Schools bind the local community together. While the children all walk in one direction to the school, the parents go in different directions to work. It is they who help us build a community. Schools teach values, art and science, sparking the imaginations of our children. Teachers light the candles within the spirits of our children, working hard to open the channels of learning such that wisdom spreads far and wide. The parents become the boats which will set sail to their children so they may travel beyond any borders or boundaries.

And people are our teachers too – the black, the brown, the old, the disabled, the children and the women. Not just those who work in schools, but also our colleagues at work, our artists and writers, our cleaners and postmen. Seek out their wisdom and imbibe it in your waking moments. Learning will keep us forever young, and it is when we close its door, that we begin to age.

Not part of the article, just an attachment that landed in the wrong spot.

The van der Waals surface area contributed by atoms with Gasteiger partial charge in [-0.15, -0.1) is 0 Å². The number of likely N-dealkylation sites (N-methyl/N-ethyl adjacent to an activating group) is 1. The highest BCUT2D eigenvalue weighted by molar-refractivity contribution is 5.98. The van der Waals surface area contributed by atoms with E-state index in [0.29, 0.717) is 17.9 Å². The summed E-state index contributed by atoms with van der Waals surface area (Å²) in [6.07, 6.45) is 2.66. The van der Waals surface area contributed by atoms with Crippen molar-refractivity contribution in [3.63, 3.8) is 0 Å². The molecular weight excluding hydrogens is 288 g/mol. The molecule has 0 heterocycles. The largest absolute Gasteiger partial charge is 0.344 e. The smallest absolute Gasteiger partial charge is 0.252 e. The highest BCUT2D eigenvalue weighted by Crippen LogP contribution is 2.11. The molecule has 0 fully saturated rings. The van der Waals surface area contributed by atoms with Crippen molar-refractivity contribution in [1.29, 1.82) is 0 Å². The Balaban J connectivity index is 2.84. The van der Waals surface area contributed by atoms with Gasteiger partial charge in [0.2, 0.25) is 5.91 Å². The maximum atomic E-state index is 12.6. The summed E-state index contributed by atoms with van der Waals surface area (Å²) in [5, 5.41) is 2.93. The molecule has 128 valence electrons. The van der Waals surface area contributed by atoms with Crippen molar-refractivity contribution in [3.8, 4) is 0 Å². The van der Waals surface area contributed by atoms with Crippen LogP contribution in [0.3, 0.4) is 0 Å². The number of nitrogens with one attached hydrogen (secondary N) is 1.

Let the third eye open, draw the light of wisdom from one and all and experience the beauty of diversity.


In the modern world, many people think that wealth is health. But in truth, no amount of money can cure one from ill health if there are no people qualified to treat or no cures for the illness. Hospitals do an amazing job in supporting the weak and helping them rebuild their lives. I am Indian by culture, and throughout the UK, hospitals hire a large number of Indian staff as Doctors, Nurses, and other support staff who provide a dedicated service. Caring for and helping the sick is regarded as an honour in Indian culture.